After a few years hiatus the beloved Masters Par 3 contest made its return. This event has been a Masters tradition since 1960. The inaugural winner was Sam Snead. The event takes place in the northeast corner of the Augusta National property. The 9-hole par 27 layout is a mix of yardages ranging from 70 to 140. Jimmy Walker holds the course record with an 8 under par 19 which included a hole-in-one.
The par 3 contest “curse” comes from the staggering fact that no contest winner has ever gone on to win the Masters in the same year.
Par threes present both a great opportunity for a birdie as well as an easy double bogey. How you approach them, from a strategic perspective, really makes all the difference in your success on them.
Be sure to get a multitude of yardages before you ultimately choose your club. Beyond the typical yardage to the pin, which is standard, I want you to consider the front, middle and back yardages. In addition, get your yardages to carry any hazards in front of the green as well as those beyond the green.
In the same breath of getting your yardages on the par 3 you are about to play; you need to look at other factors that will affect your approach into the green. The elevation, and whether the tee is above the green or if you are playing up to the green from the tee box. Wind, the ultimate external factor in golf, is absolutely something to be very aware of as you decide what to hit.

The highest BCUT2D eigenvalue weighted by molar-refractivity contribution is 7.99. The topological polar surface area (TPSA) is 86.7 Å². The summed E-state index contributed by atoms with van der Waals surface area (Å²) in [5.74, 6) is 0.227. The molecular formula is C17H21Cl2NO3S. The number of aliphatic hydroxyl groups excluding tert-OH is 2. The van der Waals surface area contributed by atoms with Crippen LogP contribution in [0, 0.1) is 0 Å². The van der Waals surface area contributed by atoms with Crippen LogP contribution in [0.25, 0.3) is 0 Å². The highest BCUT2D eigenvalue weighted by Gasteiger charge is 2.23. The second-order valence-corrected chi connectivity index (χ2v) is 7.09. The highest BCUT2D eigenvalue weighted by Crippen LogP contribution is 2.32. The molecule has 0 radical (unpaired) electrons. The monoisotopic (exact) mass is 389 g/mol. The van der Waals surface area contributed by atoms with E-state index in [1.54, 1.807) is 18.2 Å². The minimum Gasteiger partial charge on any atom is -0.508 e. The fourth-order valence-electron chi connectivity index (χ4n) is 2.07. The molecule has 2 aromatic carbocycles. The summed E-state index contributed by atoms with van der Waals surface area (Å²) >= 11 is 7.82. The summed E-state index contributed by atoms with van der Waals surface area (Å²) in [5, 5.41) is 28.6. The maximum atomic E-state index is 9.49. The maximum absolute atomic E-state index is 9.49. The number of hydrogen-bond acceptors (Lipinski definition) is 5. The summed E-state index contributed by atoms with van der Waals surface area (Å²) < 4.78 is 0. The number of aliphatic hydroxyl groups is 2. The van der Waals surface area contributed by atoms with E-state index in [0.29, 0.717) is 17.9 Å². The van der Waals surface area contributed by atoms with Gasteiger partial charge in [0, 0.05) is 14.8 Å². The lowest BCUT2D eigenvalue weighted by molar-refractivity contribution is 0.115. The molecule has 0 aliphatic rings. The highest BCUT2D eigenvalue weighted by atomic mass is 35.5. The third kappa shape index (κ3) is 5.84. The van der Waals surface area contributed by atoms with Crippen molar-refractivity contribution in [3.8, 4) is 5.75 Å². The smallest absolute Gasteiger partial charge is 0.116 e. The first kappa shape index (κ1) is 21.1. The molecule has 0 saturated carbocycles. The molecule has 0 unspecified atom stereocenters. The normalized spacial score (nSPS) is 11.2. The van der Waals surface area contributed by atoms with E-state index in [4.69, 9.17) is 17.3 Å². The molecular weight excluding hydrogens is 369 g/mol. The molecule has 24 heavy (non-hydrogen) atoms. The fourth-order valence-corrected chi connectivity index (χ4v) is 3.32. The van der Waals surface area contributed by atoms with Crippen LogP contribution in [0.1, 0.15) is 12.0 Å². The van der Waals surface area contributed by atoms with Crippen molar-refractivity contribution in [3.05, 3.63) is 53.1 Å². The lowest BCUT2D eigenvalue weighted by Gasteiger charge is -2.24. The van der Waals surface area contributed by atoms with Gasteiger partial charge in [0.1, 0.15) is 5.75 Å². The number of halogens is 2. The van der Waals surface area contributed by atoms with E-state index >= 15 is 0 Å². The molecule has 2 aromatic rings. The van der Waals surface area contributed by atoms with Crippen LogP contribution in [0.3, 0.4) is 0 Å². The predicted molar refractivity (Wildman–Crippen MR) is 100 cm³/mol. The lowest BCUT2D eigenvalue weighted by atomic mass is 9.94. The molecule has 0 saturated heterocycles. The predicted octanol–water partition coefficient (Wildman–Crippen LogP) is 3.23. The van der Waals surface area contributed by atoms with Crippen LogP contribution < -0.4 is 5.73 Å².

Tee it Up
For most golfers, it is to your advantage to tee the ball up slightly. As crazy as it sounds, teeing the ball up in the slightest from ground level can allow you to catch the ball cleaner at impact.
Don’t Get Greedy
As I said earlier, Par 3’s present both a great opportunity for a birdie as well as an easy double bogey. That all depends on two things…how bold you get on your line and how good your short game is if you miss that line. I would always error on the side of caution.
As Always, Short Game and Putting is Key
With golf in general, this can be said. On par threes, its everything. Granted, hitting a good tee shot is important, but, short of making an ace, you still need to rely on your putting. If you miss the green, you will rely on getting up and down. If your chipping and pitching is not sharp, you can see how quickly you can make a bogey or worse.